Author Topic: #3 rated TV show Roseanne cancelled  (Read 4306 times)

yossarian22c

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Re: #3 rated TV show Roseanne cancelled
« Reply #150 on: June 04, 2018, 11:58:43 PM »
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While I think comparing it to the Borg is a bit alarmist. I don’t disagree


I didn’t’ intend the observation be to alarmist though it does beg the question of what is the tipping point on when we ought to be concerned and raise an alarm.
I’m struck at how people are becoming more and more dependent on their smart phones as their memory, and of course memory is a trickster.   I wonder what the impact on becoming dependent on such technology will have on intelligence. Not saying it will be bad or good, probably both... it will be different in though

I view it less like the Borg and more like an auto-immune disease. Racists and discrimination are a major disease for society but facebook and the media giving so much attention tricks our brains into believing these incidents are much much more frequent than they actually are. Serious people feeling like they are making honest statements talk about how black men are gunned down in the streets by police everyday1.  I've heard commentators on shows lamenting the fact that they had to talk with their sons about the dangers of police interactions. The risk of being shot by the police while not committing any crime is probably 100's or 1,000s (10,000s?) of times less likely than a drug OD or car fatality.

Being exposed to every suspect police shooting, large numbers of examples of racism (and perceived racism) through the media and social media gives people on both sides (racists and activists) the impression that racism is more prevalent and virulent than it actually is. This in my opinion leads to activists reacting too strongly to many statements (for example when political disagreement/opposition of Obama implies racist) and actual racists feeling more emboldened b/c they feel like they are part of a much larger group.


1. I would support legislation that would require all police shootings to be reported to the FBI and either investigated by the FBI or the states BI. Better statistics here would help identify real issues and provide better context to the actual risk. Outside agencies investigation removes any smell of cronyism.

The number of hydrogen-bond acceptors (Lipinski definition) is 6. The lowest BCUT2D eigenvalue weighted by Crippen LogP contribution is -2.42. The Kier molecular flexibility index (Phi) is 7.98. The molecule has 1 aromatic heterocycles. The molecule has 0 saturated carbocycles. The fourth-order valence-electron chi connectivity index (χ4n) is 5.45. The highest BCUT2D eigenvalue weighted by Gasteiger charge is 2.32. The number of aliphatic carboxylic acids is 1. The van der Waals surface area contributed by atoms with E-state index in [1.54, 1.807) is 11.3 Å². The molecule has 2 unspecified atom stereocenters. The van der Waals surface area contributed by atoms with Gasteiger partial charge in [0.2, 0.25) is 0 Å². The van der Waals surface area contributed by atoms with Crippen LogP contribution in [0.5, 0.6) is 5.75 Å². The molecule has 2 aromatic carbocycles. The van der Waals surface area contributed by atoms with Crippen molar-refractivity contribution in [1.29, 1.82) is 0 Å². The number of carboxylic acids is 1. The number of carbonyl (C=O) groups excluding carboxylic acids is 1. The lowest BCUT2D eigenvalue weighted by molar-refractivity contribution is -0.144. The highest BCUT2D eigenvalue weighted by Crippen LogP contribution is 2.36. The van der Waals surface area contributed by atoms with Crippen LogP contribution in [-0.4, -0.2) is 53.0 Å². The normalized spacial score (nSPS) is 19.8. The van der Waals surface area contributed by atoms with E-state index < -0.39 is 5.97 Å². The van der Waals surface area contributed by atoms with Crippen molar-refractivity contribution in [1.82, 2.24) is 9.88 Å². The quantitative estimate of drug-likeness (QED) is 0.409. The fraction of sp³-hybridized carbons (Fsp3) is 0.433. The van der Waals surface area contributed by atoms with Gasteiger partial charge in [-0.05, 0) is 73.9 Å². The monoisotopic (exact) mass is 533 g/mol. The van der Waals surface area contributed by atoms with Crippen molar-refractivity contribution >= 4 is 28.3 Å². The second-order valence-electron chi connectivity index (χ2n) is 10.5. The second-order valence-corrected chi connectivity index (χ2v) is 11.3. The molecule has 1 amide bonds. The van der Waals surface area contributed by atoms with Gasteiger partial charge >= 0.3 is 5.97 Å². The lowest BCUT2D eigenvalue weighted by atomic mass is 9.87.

Greg Davidson

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Re: #3 rated TV show Roseanne cancelled
« Reply #151 on: June 07, 2018, 10:30:25 AM »
Consider the Dixie Chicks in regard to these two comments below, lead singer Natalie Maines said a week or two before the invasion of Iraq in 2003  "We don't want this war, this violence, and we're ashamed that the President of the United States (George W. Bush) is from Texas".  And for that they were blacklisted by broadcasting networks for the rest of the Bush term in office. For the imaginary crime of criticizing the President on foreign soil, a crime that went down the memory hole as soon as a Democrat became President.


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I wish there was a list of people who got fired for thought crimes or unacceptable speech, but I don't have one.  Not sure if it began with Spacey or Damore or goes further back, and when things started heating up.  The first one I remember on the forum is the firing of Brendan Eich.  Paula Deen lost her job in 2013 I think.  That's just celebrity/CEO firings.

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The "issue" here, as the more socially conservative side of the nation can fully attest to, is this scenario is NOT reciprocal. If you hold a socially conservative/more traditionalist point of view, and express it publicly, the current social milieu is such that if you're not careful, you could lose your job, and see your career be seriously damaged by it. "And deserve what you get" when it happens to you.

But if you hold a more socially "liberal" or progressive positions, without regard to how "socially acceptable" those positions/attitudes may be where you are,  and an employer attempts "to cut ties" with you because of your public positions. THAT's protected, and suddenly some sacred cow is under attack and the employer is now under threat of boycotts, multi-million dollar crowd-funded lawsuits, and so forth.

Fenring

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Re: #3 rated TV show Roseanne cancelled
« Reply #152 on: June 07, 2018, 11:08:18 AM »
Greg, that's a good way to look at the reciprocal case. It's not quite equivalent, mind you, owing to what I believe to be the relationship between the MSM and the government. If the White House had it in for someone, for example, I could see this trickling down to major networks blacklisting the person even if they personally hadn't been offended. The media is rarely at arm's length from government. Contrast with someone working in a company which I doubt the government had any contact with, and the move to oust them coming from portions of the general public.

Which raises an important issue, which is that there are many rights guaranteed in the constitution that are about the government being forbidden to infringe on those rights. But the protection of the people from the government doesn't necessarily protect them at all from having those same rights threatened by their fellow man. The government isn't allowed to punish you for exercising speech, but others can, which brings us to part of the issue here. What if the worst tyrant ends up being other people rather than the evil government?

TheDrake

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Re: #3 rated TV show Roseanne cancelled